Climate change, technological advances, and rising global demand for resources may unlock the potential of considerable economic possibilities in the Circumpolar North in the 21st century. The melting of Arctic sea ice to record lows in recent years has prompted many nations, principally those with Arctic Ocean coastlines—the United States, Canada, Russia, Norway, and Denmark (Greenland)—to reassess their commitments and interests in the icy reaches atop the globe. Many forecast Arctic summers will be free of ice in a matter of decades, potentially opening the region up to hundreds of billions of dollars in investment, including energy production, shipping, and fishing. The thaw will also pose new security demands as greater human activity induces states to increase their military and constabulary presence.
While most experts dismiss the prospects for armed aggression in the Arctic, some defense analysts and academics assert that territorial disputes and a competition for resources have primed the Arctic for a new Cold War. Meanwhile, environmentalists are concerned that a new era of Arctic exploration and development could spoil one of the planet’s last great frontiers, a pristine habitat home to iconic wildlife and native communities that have subsisted there for thousands of years. Climatologists warn that the extraction of fossil fuels in the Arctic will contribute to global warming at a time when they believe nations should be paring back greenhouse-gas emissions and pursuing alternative energy sources. But for many, the debate is less over whether the region should be developed, but rather if it can be done sustainably and peaceably. The Arctic is emerging on the world stage, and it is not yet settled whether businesses, governments, and other operators can fully manage the unique risks it poses.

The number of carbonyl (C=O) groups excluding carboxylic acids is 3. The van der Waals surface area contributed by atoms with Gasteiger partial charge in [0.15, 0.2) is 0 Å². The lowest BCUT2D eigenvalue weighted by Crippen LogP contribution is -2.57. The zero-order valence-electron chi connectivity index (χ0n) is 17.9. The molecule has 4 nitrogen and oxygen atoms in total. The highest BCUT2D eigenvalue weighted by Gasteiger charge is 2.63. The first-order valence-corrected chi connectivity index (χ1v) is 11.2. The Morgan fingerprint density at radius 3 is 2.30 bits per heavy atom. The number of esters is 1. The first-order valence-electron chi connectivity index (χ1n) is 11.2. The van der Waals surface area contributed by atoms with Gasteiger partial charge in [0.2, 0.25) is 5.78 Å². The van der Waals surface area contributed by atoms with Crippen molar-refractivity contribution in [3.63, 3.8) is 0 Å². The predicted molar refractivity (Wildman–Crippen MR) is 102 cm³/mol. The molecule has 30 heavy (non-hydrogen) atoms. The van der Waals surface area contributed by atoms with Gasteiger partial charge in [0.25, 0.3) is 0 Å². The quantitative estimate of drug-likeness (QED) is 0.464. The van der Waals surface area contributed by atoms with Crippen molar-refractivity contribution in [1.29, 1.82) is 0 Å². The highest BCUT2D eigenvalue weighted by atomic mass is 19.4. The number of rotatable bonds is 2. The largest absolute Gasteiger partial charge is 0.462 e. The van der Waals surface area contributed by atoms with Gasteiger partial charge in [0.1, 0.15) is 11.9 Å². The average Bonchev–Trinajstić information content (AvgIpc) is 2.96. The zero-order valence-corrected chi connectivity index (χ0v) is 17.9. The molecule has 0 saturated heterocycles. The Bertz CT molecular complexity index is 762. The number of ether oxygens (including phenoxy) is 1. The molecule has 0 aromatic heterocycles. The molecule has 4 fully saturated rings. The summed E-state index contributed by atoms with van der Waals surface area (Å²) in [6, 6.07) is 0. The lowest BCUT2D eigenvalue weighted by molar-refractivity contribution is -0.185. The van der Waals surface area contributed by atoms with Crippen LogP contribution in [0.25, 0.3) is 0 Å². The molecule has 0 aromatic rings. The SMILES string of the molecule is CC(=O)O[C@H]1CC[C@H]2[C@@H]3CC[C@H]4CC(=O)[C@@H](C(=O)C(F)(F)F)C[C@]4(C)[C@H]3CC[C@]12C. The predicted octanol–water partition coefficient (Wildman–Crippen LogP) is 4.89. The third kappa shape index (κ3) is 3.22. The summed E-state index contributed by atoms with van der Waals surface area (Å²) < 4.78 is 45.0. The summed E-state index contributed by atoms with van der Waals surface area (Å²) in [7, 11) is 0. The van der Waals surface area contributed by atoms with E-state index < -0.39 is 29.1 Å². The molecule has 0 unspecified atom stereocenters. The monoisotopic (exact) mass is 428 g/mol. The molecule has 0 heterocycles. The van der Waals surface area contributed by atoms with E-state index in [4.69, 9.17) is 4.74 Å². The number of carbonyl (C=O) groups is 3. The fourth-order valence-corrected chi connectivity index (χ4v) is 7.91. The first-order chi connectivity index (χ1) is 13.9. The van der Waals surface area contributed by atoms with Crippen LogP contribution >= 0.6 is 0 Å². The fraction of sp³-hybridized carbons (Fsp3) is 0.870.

This video is part of the Council on Foreign Relations’ InfoGuide Presentation, "The Emerging Arctic": Http://www.cfr.org/arctic